That's the span of time that it took for Charlotte to not only lose an NBA All-Star Game but to then gain one back.
And the truth is, it should have stayed gone.
Last week, the NBA announced that the 2019 All Star-Game would be held in the Queen City after having the 2017 iteration taken away thanks to the infamous House Bill 2.
So what changed? Leadership for starters; Roy Cooper was elected into the Governor's mansion in Raleigh, and in turn brought in the aptly named House Bill 142, which does a marginal job to un-ring the bell of HB2, making the state of North Carolina reasonably palatable for sports businesses to return to.
There's just one small problem: LGBTQ citizens of North Carolina are far less protected than they were before HB2 arrived.
You see, what's lost in all this news about the "HB2 repeal" is that the repeal of HB2 was also the repeal of Charlotte's amendment to the nondiscrimination ordinance — the one that gave protections to folks in our city based on sexual orientation and gender identity, among other things.
In a statement, NBA Commissioner Adam Silver wrote, "While we understand the concerns of those who say the repeal of HB2 did not go far enough, we believe the recent legislation eliminates the most egregious aspects of the prior law." He continued, "It allows [the NBA] to work with the leadership of the Hornets organization to apply a set of equality principles to ensure every All-Star event will proceed with open access and anti-discrimination policies."
Commissioner Silver's statement is an affront to the entire North Carolina LBGTQ community. At best, it suggests that the only time the LGBTQ community in North Carolina will rightfully be treated as a protected class in this state is during a three-day event during February 2019 that they'll be forced to pay exorbitant sums of money to attend.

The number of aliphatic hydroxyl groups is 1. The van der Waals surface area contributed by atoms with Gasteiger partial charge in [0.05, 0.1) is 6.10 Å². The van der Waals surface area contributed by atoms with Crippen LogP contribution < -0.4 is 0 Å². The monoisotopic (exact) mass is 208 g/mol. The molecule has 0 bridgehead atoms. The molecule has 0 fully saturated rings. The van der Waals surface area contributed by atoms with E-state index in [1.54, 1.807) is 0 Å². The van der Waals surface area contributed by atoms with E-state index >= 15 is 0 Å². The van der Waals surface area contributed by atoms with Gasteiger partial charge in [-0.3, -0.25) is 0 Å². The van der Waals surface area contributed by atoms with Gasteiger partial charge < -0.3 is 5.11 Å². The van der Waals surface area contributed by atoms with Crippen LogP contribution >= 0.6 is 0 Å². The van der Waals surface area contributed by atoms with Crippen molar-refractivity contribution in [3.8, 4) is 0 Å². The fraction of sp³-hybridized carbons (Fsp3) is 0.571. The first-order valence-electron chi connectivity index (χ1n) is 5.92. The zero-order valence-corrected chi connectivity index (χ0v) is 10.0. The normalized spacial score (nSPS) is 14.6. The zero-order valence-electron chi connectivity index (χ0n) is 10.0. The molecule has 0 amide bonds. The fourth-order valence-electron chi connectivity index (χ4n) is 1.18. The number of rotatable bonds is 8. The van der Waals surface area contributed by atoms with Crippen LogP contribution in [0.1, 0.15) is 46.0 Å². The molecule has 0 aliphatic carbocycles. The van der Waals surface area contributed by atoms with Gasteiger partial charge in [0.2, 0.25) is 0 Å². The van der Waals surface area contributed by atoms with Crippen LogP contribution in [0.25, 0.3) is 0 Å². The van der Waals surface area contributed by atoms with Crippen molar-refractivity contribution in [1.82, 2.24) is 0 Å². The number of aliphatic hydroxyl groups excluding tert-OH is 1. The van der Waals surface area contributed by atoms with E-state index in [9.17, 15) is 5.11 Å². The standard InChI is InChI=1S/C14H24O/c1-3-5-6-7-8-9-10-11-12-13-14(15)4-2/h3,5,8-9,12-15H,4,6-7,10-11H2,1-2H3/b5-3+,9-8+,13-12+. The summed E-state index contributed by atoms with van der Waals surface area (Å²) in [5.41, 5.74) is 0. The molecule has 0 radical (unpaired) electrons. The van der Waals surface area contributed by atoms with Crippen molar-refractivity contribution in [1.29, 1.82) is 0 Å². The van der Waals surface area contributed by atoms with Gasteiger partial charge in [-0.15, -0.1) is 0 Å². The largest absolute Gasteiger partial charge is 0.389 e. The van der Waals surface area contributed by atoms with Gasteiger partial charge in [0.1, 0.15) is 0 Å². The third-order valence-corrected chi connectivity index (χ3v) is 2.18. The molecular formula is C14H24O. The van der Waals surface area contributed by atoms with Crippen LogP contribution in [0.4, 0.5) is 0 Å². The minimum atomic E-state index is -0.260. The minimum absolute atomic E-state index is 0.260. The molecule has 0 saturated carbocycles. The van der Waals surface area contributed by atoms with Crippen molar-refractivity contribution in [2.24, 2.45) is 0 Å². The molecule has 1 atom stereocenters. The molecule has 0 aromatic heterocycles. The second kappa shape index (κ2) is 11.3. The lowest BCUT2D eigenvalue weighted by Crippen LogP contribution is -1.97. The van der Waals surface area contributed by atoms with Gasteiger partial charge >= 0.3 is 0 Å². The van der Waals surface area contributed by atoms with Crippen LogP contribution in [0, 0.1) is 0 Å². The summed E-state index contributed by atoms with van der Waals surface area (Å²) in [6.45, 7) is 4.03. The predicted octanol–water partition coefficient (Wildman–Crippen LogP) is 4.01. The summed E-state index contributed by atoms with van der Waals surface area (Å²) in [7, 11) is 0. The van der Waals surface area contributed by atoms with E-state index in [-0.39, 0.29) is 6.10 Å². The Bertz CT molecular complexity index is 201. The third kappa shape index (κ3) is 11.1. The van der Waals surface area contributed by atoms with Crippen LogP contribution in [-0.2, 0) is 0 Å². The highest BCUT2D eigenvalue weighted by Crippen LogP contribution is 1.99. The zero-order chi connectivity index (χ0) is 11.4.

By now, one can easily become frustrated with the NBA, who made their displeasure with HB2 very public when it came time for the All-Star Game in 2017. Last year, Silver said that HB2 violated the core principles of the league, which include diversity, inclusion fairness and respect for others.
But I'd ask the NBA and the Hornets, have they spoken to those in North Carolina's LGBTQ community? Has the NBA seen that House Bill 142 effectively returns transgender people in North Carolina to the status of second-class citizens with few rights and little-to-no protections, where they will remain until December 2020 at the earliest?
It's those questions that make all this celebration regarding the return of the All-Star Game to Charlotte laughable. The status quo has simply been maintained and extended past the next election cycle. If anything, the NBA chose to wait a year until the stench of HB2 had wafted away and former Governor Pat McCrory was a distant, sickening memory so they could return to business as usual.
Lest we forget about Silver's photo op at last year's New York Pride Parade in June. Little did the public know then that Silver was using the community's struggle for equality as a prop; a negotiation tool. It's no different than when a struggling pop artist decides to "discover" a hip-hop sound when their album sales start to sag (Someone come get Katy Perry).
Silver's Pride stunt was simple appropriation of a culture to benefit that person through some form of financial means.
In a February op-ed, Governor Cooper wrote that North Carolina needed to show that "We are a state that's open for business" and that "It's time to put the partisan barbs aside, roll up our sleeves and repeal House Bill 2." Yeah, that's politician for, "Let's stop letting this bigotry cost us millions of dollars."
Where my real disappointment lies is with Silver, who's fluent in the politician verbiage, and who chose business loyalties instead of those core values that the NBA was supposedly founded upon.
And now Charlotte has its crown jewel, albeit on a tarnished bronze cap.